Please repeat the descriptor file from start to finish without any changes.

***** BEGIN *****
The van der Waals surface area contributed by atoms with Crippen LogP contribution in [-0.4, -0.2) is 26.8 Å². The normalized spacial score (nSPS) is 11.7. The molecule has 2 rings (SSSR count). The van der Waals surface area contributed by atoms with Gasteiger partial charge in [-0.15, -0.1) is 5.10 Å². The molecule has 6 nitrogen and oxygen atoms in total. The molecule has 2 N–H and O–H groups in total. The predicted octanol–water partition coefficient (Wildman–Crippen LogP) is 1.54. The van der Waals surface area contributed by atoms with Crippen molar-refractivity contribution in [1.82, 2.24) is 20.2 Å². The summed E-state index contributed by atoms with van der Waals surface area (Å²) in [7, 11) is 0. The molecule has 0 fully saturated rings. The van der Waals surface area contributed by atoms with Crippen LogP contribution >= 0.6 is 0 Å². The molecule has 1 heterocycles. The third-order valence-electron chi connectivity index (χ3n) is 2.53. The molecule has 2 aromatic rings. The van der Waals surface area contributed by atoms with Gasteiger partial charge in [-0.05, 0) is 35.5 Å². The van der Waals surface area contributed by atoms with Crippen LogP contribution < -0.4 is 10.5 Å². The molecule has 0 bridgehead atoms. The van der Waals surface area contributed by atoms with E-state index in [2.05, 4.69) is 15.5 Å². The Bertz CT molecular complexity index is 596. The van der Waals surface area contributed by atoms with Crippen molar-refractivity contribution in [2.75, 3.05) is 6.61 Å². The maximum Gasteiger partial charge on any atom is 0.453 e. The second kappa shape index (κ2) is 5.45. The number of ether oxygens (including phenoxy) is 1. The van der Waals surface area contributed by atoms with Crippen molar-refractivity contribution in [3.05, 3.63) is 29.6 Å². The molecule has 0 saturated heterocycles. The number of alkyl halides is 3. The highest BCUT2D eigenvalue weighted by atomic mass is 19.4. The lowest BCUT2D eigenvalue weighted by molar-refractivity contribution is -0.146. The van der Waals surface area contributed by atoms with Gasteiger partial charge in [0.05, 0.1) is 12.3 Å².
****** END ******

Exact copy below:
The van der Waals surface area contributed by atoms with Crippen LogP contribution in [-0.4, -0.2) is 26.8 Å². The normalized spacial score (nSPS) is 11.7. The molecule has 2 rings (SSSR count). The van der Waals surface area contributed by atoms with Gasteiger partial charge in [-0.15, -0.1) is 5.10 Å². The molecule has 6 nitrogen and oxygen atoms in total. The molecule has 2 N–H and O–H groups in total. The predicted octanol–water partition coefficient (Wildman–Crippen LogP) is 1.54. The van der Waals surface area contributed by atoms with Crippen molar-refractivity contribution in [1.82, 2.24) is 20.2 Å². The summed E-state index contributed by atoms with van der Waals surface area (Å²) in [7, 11) is 0. The molecule has 0 fully saturated rings. The van der Waals surface area contributed by atoms with Crippen LogP contribution >= 0.6 is 0 Å². The molecule has 1 heterocycles. The third-order valence-electron chi connectivity index (χ3n) is 2.53. The molecule has 2 aromatic rings. The van der Waals surface area contributed by atoms with Gasteiger partial charge in [-0.05, 0) is 35.5 Å². The van der Waals surface area contributed by atoms with Crippen LogP contribution < -0.4 is 10.5 Å². The molecule has 0 bridgehead atoms. The van der Waals surface area contributed by atoms with E-state index in [2.05, 4.69) is 15.5 Å². The Bertz CT molecular complexity index is 596. The van der Waals surface area contributed by atoms with Crippen molar-refractivity contribution in [2.75, 3.05) is 6.61 Å². The maximum Gasteiger partial charge on any atom is 0.453 e. The second kappa shape index (κ2) is 5.45. The number of ether oxygens (including phenoxy) is 1. The van der Waals surface area contributed by atoms with Crippen molar-refractivity contribution in [3.05, 3.63) is 29.6 Å². The molecule has 0 saturated heterocycles. The number of alkyl halides is 3. The highest BCUT2D eigenvalue weighted by atomic mass is 19.4. The lowest BCUT2D eigenvalue weighted by molar-refractivity contribution is -0.146. The van der Waals surface area contributed by atoms with Gasteiger partial charge in [0.05, 0.1) is 12.3 Å².